Six women had their heads shaved; a loathed punishment. Theft immediately resulted in that sentence and four women were so proved guilty; one of whom had acted a servant to the clergyman. Two women behaved boisterously and outrageously one afternoon while the ship as at anchor in Rio Harbor. Robert Espie said they were incorrigible and ordered their heads to be shaved as it was the only punishment which they seemed to regard.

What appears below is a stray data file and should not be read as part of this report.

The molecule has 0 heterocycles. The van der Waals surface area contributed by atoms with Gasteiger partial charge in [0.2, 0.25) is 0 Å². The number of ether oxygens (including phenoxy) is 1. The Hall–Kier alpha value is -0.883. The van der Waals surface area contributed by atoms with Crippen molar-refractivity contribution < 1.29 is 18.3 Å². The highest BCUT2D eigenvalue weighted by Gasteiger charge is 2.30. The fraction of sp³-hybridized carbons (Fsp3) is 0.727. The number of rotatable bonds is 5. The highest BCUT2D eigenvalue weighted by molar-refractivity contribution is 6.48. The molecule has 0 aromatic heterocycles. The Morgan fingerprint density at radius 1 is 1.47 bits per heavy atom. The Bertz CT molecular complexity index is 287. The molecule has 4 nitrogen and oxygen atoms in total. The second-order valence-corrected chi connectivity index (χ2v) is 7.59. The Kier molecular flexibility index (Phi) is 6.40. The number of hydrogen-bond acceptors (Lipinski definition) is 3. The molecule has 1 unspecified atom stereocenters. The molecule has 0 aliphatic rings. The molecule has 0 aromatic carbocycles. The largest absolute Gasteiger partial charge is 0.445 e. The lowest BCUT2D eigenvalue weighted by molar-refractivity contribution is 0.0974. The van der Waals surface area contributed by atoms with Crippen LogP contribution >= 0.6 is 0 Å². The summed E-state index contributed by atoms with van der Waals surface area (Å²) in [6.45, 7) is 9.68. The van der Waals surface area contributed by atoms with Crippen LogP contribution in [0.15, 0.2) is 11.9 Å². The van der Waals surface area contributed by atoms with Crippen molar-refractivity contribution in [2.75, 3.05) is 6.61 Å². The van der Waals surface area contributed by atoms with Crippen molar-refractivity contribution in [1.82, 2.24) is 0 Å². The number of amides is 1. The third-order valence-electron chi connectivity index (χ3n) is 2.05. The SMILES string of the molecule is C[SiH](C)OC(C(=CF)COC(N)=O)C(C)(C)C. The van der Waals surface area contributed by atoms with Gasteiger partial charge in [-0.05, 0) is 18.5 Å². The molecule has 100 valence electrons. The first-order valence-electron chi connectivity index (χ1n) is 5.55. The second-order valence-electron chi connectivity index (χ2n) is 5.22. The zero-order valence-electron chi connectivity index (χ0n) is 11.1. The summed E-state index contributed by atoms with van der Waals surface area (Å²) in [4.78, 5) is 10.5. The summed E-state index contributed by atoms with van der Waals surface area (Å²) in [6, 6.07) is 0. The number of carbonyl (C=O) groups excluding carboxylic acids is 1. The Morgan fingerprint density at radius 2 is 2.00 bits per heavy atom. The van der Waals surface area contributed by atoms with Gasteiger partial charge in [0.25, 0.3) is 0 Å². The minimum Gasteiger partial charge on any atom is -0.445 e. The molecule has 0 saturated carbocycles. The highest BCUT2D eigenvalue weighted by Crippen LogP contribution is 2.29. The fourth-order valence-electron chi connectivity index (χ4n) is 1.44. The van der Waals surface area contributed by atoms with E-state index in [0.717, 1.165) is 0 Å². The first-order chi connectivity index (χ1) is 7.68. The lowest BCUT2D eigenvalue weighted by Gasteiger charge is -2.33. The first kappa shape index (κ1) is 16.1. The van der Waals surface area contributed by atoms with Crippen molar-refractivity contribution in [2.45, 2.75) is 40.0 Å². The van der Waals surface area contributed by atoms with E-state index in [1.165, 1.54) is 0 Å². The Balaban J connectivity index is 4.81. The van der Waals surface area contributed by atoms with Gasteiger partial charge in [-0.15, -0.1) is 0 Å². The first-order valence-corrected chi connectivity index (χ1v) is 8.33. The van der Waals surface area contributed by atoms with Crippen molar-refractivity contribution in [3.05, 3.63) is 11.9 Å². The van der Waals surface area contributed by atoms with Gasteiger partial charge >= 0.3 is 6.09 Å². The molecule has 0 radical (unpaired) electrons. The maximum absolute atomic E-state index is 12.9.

The ship was in Rio for two weeks while water was loaded; a task Robert Espie stated was tedious, expensive and laborious. But that was not the only problem in Rio Janeiro. Robert Espie strictly enforced the rules of behaviour and punished the offenders regularly but he also protected the rights of the women. Several went to him and complained that they had not received their usual allowance of provisions. He investigated and found that it was “entirely owing to the villainy of the ship’s steward” and wanted him dismissed. That was a position that the ship’s master did not agree with and refused. Robert Espie prevented the ship from sailing until he had redress for the “ill conduct of the steward”. The standoff continued for nearly three days before the master reluctantly dismissed the steward and the ship proceeded out to sea.